"You're some kind of cyborg," I say. Score one for subtlety, Jack.

She stares at me for a second, betraying no emotion. Then:

"Yes. The same nano-bots that are killing you make me run. The plague started as a side-effect of my creation."

"And they let you run around doing whatever you feel like?"

The glare goes stony. "Do you wish for my assistance, or do you not."

Well, I was being a bastard, I guess. “What do you know,” I ask, “about CyberCorp and the experiments they fund?”

“Not much,” she says, her eyes cold and motionless. “They have a way of keeping their secrets close to the vest.”

“Yeah, I can see that.” I need a lead. “Still though, you have to know something. Anything that might be useful, anything at all. I’m way over my head here, but if I don’t get to the bottom of all this, something terrible is going to happen, I can feel it.”

“You are most likely quite correct. I am sorry I cannot help you much, but I do have one piece of information you might find useful. A company called ImplantWorks is responsible for producing the technology used in the Prostheticore 101C experiment that created Drake. Their headquarters building is only a few blocks from here. You might be able to find something interesting there.”

“Hmm . . . maybe. I’ll check that out. Thanks.”

“Oh,” she says. I stop walking away and turn back to face her. “They’re also the primary suppliers of CyberCorp VR5 chip parts.” Very interesting indeed.

I hightail it to the ImplantWorks building. Gotta figure out how I’m gonna do this. Hell, I don’t even know what exactly I’m looking for. I figure I’ll just sit out in front of the building for a little while. Make sure I’m well hidden and see if anything happens. It’s surprisingly well lit and busy considering the late hour. Wonder what’s going on in there.

In one of the rooms on a mid-level floor, a man in a suit, apparently an executive of some sort, is talking on the phone to someone. An idea strikes me like a bullet. Most big organizations have separate networks for their tele/videophone system and their overall data storage system. Makes maintenance a lot easier, for one. Also brings down security costs, most of the time, because there’s no real need to permanently shield the phone lines from access – once a conversation is complete, it doesn’t become a piece of data on the network somewhere, it just disappears. So most companies skimp on the phone security system ‘cause it’s an almost foolproof cost-cutting measure. I jack into the Metascape and hope ImplantWorks is pinching its pennies.

I bring open the Metascape interface and search around for the command string controlling the ImplantWorks phone network. It doesn’t take to long for me to find it, sitting out in cyberspace all alone, with only a few measly links to the ImplantWorks main server. I switch to Interweb viewing and start hacking the firewall code surrounding it. Bingo. Never known a company to sacrifice more money when they figure less’ll do the job just as well. Guess they didn’t count on people like me.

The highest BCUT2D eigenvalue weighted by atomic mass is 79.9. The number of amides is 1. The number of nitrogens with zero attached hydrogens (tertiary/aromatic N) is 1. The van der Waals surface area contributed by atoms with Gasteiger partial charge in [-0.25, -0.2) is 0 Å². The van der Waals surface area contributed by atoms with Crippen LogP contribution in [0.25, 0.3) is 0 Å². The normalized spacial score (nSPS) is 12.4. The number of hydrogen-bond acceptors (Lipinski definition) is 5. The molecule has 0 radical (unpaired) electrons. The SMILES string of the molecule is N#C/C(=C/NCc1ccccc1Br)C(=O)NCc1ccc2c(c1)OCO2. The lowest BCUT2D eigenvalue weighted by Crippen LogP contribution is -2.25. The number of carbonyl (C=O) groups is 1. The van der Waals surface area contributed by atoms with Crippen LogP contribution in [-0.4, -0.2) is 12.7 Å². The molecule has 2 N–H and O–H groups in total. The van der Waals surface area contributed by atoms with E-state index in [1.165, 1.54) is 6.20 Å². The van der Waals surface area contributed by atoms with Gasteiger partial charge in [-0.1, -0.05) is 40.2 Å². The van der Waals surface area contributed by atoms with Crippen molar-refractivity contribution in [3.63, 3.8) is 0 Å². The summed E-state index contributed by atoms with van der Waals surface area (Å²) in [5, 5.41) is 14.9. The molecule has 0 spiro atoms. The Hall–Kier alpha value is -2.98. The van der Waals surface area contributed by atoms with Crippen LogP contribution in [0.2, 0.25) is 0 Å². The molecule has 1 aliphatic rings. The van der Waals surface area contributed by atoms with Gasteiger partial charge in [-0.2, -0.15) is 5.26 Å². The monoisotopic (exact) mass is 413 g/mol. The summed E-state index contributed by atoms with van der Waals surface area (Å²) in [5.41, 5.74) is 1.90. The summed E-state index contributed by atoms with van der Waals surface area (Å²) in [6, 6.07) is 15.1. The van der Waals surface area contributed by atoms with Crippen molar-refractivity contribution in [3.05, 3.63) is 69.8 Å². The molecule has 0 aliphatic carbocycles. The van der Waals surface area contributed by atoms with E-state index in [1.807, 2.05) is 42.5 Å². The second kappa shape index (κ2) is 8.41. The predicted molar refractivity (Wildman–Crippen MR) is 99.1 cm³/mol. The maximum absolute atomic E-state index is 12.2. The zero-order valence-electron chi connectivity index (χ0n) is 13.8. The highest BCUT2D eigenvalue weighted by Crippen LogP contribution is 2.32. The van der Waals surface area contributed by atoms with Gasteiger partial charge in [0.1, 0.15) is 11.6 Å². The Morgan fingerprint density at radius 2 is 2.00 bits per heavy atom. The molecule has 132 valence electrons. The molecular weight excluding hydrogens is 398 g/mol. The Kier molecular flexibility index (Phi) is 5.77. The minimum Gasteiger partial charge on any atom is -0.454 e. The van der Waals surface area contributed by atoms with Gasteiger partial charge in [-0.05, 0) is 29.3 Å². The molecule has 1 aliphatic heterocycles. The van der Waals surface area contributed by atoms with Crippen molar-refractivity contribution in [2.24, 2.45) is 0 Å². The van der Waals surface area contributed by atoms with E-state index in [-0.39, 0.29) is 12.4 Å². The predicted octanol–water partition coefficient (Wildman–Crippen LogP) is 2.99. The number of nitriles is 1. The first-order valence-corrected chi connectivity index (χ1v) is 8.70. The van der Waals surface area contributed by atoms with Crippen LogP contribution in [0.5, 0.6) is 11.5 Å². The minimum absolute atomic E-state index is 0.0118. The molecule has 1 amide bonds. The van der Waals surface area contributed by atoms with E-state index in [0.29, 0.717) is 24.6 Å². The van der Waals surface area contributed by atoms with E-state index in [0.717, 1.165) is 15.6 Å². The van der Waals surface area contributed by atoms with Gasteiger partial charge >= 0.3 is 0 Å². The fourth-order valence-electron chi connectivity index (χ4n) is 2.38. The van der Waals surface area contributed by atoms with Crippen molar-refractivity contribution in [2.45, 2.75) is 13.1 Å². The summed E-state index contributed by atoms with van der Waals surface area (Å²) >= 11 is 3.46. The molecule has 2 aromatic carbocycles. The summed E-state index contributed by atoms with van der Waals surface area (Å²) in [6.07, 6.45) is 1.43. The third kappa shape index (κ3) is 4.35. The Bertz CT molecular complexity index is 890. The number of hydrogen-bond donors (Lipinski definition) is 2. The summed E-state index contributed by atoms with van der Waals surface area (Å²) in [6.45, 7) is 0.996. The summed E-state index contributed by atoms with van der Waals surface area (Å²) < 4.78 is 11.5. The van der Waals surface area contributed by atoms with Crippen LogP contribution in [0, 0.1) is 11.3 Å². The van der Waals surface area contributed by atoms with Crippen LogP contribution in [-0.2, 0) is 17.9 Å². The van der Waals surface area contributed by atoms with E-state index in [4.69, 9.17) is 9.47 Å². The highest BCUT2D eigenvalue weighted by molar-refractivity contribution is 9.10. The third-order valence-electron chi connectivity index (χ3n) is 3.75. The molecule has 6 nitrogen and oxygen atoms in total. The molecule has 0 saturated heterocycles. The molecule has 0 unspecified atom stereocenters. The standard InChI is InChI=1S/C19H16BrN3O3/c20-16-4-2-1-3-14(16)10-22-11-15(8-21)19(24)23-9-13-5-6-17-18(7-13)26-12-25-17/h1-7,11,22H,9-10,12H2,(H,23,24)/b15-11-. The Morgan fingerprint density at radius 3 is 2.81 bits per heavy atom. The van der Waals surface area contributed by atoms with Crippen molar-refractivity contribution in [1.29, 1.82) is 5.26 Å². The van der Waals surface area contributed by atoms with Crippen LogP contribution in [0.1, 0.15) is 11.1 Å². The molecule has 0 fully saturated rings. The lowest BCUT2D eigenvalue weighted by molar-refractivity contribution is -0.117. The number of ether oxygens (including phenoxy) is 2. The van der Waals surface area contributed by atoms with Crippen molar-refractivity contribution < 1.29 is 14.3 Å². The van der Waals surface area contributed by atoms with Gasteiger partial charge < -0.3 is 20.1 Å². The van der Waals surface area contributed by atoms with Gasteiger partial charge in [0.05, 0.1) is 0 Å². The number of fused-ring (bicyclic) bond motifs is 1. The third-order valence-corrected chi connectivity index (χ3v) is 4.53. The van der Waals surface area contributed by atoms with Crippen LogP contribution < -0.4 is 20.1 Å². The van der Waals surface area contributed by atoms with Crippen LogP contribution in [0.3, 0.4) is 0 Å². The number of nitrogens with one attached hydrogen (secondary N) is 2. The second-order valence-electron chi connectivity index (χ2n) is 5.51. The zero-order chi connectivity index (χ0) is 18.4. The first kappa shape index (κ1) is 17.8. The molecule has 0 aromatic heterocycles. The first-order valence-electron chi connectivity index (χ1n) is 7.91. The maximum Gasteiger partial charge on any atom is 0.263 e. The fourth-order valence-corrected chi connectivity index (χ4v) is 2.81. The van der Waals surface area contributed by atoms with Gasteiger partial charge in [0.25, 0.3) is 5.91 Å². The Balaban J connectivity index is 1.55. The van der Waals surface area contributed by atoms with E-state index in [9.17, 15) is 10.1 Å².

Less than a minute later, I’m in. I switch back to Metascape and estimate the room number of the guy on the phone. Only two active phones at this time on the seventh floor, so I got a fifty-fifty chance. I go with option A.

“ . . . unreasonable to think that we could have that many VR5 coordinator chips done in such a short time.” I think I picked right. “I mean, There’s less than a day left until TRUscape launches, and with the huge demand caused by the nanovirus inhibitors that come bundled with the implant now, we have to have every goddamn factory in the country working overtime on this. This is going to destroy the company! We can’t survive at this level for much longer, I mean, 150 million VR5 implants have been sold in the last week alone, not even counting the month it’s been on the market before that. I can’t wait till tomorrow, and things calm down. CyberCorp is so focused on this launch, maybe we’ll actually have some time to rest afterwards.”

“Yeah baby,” says the other voice on the line. Female. “Look, ya getting so stressed out, baby, why doncha just come ovah in a little bit and I’ll relieve some of ya stress, eh? What do ya think?”

“I don’t know, I promised my wife I’d actually spend the night at home tonight. I mean, once this whole big VR5 thing is done, I’ll have a lot more time, and –”

“It don’t hafta be long, just a quick visit. Unless you want it to be . . .”

“Look, Penny I . . .” The man sighs. “Alright, fine. Fine. I’ll be over in half an hour.”

“Good boy,” she says, and the line goes dead. I jack out to see the man on the seventh floor stand up from his desk and walk out of the room. I think it’s time to go.

Something big’s going on with the launch of TRUscape tomorrow. And if it’s Cybercorp, it can’t be good. What do I do now?

      Go home, it’s been a long day.

      Go see a guy I know who’ll have some more info on CyberCorp.

I couldn't take it anymore. I called it off.